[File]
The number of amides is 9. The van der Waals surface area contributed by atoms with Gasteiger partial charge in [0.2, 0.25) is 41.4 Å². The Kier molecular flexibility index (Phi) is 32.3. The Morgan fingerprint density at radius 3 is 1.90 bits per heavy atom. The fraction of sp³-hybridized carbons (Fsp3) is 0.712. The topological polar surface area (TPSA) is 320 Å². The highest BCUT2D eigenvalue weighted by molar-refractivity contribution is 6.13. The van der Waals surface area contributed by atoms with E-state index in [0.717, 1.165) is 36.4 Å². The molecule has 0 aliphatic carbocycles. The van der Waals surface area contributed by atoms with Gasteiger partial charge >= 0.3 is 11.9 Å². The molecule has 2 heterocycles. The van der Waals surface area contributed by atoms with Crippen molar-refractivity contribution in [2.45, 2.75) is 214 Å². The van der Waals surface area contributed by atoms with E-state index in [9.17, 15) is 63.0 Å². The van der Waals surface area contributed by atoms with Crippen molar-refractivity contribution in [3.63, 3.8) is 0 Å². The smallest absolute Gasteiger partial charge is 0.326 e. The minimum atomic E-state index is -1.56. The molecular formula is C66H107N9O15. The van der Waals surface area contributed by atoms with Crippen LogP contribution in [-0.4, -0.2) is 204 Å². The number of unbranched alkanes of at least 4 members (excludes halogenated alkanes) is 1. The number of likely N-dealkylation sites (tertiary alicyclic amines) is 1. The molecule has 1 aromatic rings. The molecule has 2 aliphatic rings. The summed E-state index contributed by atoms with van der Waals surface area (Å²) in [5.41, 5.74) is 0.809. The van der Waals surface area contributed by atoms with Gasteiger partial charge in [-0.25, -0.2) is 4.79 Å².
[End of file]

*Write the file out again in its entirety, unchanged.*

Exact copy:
The number of amides is 9. The van der Waals surface area contributed by atoms with Gasteiger partial charge in [0.2, 0.25) is 41.4 Å². The Kier molecular flexibility index (Phi) is 32.3. The Morgan fingerprint density at radius 3 is 1.90 bits per heavy atom. The fraction of sp³-hybridized carbons (Fsp3) is 0.712. The topological polar surface area (TPSA) is 320 Å². The highest BCUT2D eigenvalue weighted by molar-refractivity contribution is 6.13. The van der Waals surface area contributed by atoms with E-state index in [0.717, 1.165) is 36.4 Å². The molecule has 0 aliphatic carbocycles. The van der Waals surface area contributed by atoms with Gasteiger partial charge >= 0.3 is 11.9 Å². The molecule has 2 heterocycles. The van der Waals surface area contributed by atoms with Crippen molar-refractivity contribution in [2.45, 2.75) is 214 Å². The van der Waals surface area contributed by atoms with E-state index in [9.17, 15) is 63.0 Å². The van der Waals surface area contributed by atoms with Crippen molar-refractivity contribution in [3.63, 3.8) is 0 Å². The smallest absolute Gasteiger partial charge is 0.326 e. The minimum atomic E-state index is -1.56. The molecular formula is C66H107N9O15. The van der Waals surface area contributed by atoms with Crippen LogP contribution in [-0.4, -0.2) is 204 Å². The number of unbranched alkanes of at least 4 members (excludes halogenated alkanes) is 1. The number of likely N-dealkylation sites (tertiary alicyclic amines) is 1. The molecule has 1 aromatic rings. The molecule has 2 aliphatic rings. The summed E-state index contributed by atoms with van der Waals surface area (Å²) in [5.41, 5.74) is 0.809. The van der Waals surface area contributed by atoms with Gasteiger partial charge in [-0.25, -0.2) is 4.79 Å².